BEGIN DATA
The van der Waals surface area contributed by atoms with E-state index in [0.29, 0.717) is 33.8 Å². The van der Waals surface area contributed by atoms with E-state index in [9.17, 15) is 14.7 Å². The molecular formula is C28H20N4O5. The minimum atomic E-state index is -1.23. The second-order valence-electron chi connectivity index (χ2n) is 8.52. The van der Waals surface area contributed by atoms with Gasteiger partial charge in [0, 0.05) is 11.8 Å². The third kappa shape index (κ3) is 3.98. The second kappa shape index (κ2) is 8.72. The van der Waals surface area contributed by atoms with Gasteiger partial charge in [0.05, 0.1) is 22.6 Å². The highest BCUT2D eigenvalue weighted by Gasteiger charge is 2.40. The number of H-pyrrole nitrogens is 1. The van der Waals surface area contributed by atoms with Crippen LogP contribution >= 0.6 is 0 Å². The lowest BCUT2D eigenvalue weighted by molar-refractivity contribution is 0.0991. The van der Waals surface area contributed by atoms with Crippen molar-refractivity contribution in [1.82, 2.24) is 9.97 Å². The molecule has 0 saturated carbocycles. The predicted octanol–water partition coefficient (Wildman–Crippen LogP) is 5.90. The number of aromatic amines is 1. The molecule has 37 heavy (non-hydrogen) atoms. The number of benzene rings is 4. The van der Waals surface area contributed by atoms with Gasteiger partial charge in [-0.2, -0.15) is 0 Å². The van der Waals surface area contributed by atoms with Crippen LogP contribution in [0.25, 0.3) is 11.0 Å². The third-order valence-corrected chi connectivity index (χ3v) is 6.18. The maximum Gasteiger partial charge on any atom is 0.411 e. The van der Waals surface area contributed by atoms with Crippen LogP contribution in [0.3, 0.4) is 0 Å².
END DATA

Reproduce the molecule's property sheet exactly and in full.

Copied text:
The van der Waals surface area contributed by atoms with E-state index in [0.29, 0.717) is 33.8 Å². The van der Waals surface area contributed by atoms with E-state index in [9.17, 15) is 14.7 Å². The molecular formula is C28H20N4O5. The minimum atomic E-state index is -1.23. The second-order valence-electron chi connectivity index (χ2n) is 8.52. The van der Waals surface area contributed by atoms with Gasteiger partial charge in [0, 0.05) is 11.8 Å². The third kappa shape index (κ3) is 3.98. The second kappa shape index (κ2) is 8.72. The van der Waals surface area contributed by atoms with Gasteiger partial charge in [0.05, 0.1) is 22.6 Å². The highest BCUT2D eigenvalue weighted by Gasteiger charge is 2.40. The number of H-pyrrole nitrogens is 1. The van der Waals surface area contributed by atoms with Crippen LogP contribution >= 0.6 is 0 Å². The lowest BCUT2D eigenvalue weighted by molar-refractivity contribution is 0.0991. The van der Waals surface area contributed by atoms with Crippen molar-refractivity contribution in [1.82, 2.24) is 9.97 Å². The molecule has 0 saturated carbocycles. The predicted octanol–water partition coefficient (Wildman–Crippen LogP) is 5.90. The number of aromatic amines is 1. The molecule has 37 heavy (non-hydrogen) atoms. The number of benzene rings is 4. The van der Waals surface area contributed by atoms with Gasteiger partial charge in [-0.2, -0.15) is 0 Å². The van der Waals surface area contributed by atoms with Crippen LogP contribution in [0.25, 0.3) is 11.0 Å². The third-order valence-corrected chi connectivity index (χ3v) is 6.18. The maximum Gasteiger partial charge on any atom is 0.411 e. The van der Waals surface area contributed by atoms with Crippen LogP contribution in [0.3, 0.4) is 0 Å².